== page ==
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🥛 What empty milk cartons can teach us about effective teamwork

Published 15 days ago • 1 min read

Hi Coach :)

This morning, I woke up at 5 am as usual and started my day with a routine that’s become a comforting ritual: I prepared a fresh pot of coffee for me and my wife, Cara.

I got everything ready—our matching cups, the silver coffee pot, and the milk jug.

But when I went to the fridge, there was no milk. Someone had finished it but didn’t replace it!

I want to say that it’s just a tiny annoyance, but small things like this add up over time.

For instance, imagine someone in the house empties the bins—kitchen, bathroom, you name it—but leaves without replacing the bin liner.

Or, in the classic scenario, the last square of toilet paper is used, and the roll remains unchanged, a cardboard monument to procrastination.

The list goes on…

It’s in these moments I’m reminded of a profound work principle from Liz Wiseman’s book Impact Players:

“Do the job that’s needed!”

Wiseman suggests that the most impactful players at work aren’t just those who do their jobs well but those who make the work easier and more effective for everyone else.

This is more than a courtesy; it’s a paradigm shift. Instead of focusing only on what you need to accomplish, consider the chain reaction your work sets off.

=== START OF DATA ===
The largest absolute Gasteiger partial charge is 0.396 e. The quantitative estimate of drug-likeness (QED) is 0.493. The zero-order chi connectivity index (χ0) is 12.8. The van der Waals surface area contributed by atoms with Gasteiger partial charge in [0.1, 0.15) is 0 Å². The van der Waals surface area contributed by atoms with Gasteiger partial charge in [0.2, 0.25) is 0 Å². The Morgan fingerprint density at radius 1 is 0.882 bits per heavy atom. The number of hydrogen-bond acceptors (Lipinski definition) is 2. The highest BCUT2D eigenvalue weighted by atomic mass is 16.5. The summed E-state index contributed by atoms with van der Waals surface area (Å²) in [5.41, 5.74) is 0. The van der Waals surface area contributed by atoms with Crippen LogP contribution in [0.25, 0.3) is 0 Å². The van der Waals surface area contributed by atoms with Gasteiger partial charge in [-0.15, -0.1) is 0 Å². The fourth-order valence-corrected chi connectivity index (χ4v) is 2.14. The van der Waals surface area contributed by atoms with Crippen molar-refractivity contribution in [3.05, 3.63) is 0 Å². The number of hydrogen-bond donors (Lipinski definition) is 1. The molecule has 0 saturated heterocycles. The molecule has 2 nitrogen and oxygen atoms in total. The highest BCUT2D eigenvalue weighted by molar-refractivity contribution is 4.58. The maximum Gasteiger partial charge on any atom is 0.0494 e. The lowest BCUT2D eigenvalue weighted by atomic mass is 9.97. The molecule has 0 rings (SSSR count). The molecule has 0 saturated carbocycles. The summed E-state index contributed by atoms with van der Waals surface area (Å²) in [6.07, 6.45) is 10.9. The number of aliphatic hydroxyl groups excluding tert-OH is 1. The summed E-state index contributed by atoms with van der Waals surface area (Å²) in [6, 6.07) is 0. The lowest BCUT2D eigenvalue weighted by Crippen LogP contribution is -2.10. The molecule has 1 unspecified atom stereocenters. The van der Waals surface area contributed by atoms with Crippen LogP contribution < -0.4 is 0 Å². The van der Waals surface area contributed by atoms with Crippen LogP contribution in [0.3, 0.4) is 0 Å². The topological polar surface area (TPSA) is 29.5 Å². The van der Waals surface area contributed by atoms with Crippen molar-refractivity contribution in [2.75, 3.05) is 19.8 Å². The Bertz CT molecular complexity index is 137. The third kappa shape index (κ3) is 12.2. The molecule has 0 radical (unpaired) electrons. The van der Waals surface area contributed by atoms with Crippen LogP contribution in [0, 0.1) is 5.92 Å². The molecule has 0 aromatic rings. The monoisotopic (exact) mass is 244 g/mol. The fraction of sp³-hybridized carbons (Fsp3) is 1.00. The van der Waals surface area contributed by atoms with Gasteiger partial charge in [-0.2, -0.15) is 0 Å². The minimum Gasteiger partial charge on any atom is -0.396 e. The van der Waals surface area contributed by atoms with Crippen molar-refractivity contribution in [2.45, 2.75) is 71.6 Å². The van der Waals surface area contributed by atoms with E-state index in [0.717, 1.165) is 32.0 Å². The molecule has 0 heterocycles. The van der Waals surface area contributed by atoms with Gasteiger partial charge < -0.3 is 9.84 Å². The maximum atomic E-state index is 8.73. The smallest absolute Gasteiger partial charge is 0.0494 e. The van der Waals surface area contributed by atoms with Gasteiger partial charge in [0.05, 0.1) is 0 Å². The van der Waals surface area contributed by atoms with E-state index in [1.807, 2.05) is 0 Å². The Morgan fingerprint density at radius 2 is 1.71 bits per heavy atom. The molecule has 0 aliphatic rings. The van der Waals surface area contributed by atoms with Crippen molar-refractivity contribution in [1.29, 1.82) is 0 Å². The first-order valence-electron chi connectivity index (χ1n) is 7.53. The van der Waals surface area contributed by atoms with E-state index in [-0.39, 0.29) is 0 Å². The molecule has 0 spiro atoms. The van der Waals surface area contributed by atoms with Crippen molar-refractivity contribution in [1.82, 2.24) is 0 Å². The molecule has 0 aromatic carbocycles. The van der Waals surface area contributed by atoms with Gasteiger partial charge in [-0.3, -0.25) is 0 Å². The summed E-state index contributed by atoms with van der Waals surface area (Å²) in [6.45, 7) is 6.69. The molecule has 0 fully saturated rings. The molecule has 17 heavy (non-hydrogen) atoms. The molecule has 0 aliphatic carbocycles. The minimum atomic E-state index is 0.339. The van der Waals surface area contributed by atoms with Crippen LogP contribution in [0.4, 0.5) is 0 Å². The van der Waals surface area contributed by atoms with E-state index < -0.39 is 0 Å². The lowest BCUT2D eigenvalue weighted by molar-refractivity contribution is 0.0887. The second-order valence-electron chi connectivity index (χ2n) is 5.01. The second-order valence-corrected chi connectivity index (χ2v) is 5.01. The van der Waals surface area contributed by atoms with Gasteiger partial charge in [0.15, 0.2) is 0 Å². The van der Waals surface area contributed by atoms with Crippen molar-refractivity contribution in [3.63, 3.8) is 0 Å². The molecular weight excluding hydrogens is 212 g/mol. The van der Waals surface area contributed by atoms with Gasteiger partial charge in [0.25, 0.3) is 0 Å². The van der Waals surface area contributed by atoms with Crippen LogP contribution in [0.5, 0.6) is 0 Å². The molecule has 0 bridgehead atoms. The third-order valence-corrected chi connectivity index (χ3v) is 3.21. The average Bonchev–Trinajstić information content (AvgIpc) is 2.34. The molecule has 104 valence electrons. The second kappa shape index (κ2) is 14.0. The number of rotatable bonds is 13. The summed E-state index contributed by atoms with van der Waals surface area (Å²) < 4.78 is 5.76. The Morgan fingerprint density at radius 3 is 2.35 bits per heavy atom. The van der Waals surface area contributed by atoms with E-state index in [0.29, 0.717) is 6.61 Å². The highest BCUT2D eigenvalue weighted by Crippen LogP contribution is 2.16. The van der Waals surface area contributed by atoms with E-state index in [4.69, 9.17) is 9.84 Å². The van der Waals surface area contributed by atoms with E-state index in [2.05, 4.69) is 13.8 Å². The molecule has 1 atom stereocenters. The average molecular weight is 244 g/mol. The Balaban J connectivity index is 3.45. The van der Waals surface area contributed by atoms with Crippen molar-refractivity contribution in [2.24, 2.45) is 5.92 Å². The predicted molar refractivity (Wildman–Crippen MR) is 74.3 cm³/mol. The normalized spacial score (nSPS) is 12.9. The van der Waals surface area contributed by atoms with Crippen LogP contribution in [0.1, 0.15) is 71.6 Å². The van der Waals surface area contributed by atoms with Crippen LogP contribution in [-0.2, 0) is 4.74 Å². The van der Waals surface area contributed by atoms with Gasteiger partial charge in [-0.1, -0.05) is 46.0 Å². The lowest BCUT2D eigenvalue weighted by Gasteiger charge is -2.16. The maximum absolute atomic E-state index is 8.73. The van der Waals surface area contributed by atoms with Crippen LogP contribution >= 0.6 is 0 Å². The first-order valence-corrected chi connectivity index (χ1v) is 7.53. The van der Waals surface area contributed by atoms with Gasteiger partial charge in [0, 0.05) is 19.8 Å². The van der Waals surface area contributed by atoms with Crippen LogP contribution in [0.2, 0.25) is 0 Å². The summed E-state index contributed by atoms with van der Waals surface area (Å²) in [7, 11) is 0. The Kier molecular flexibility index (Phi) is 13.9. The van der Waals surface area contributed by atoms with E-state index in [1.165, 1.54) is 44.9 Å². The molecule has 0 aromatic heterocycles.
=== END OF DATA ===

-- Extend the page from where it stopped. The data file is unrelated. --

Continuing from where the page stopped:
What happens when you pass your work on? What will they do with it, and what will their next steps be?

By anticipating and addressing these questions proactively, you’re not just completing a task—you’re improving the entire process for everyone involved.

This approach fosters a more cooperative and appreciative team environment and sets a standard of care and respect that can transform the overall workplace vibe.

“As a general rule, if you aren’t working on your boss’s top three priorities, you are not working on the agenda.”

Today, I challenge you to think beyond your own ‘job’.

Add that extra 1% effort to your tasks with the next person in mind.

Consider how it could improve the workflow and morale around you.

It’s about making your work complete and kindly prepped for whoever picks it up next.

Imagine if everyone at home applied this little extra effort.

If every time someone used the last of the milk, they replaced it, or every empty bin got a new liner without being asked?

These small actions build up, creating a smoother day-to-day life and a profound respect and consideration for each other’s needs and efforts.

I’d love to hear your thoughts or any examples from your experience where a little extra effort made a big difference!

🗣️ 👀


PS. My book, Become an Authoritative Coach, is currently discounted on Amazon. Get it here.

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Chris Marr works with established business coaches to help them go from good to great and have more breakthrough conversations with their clients and teams.

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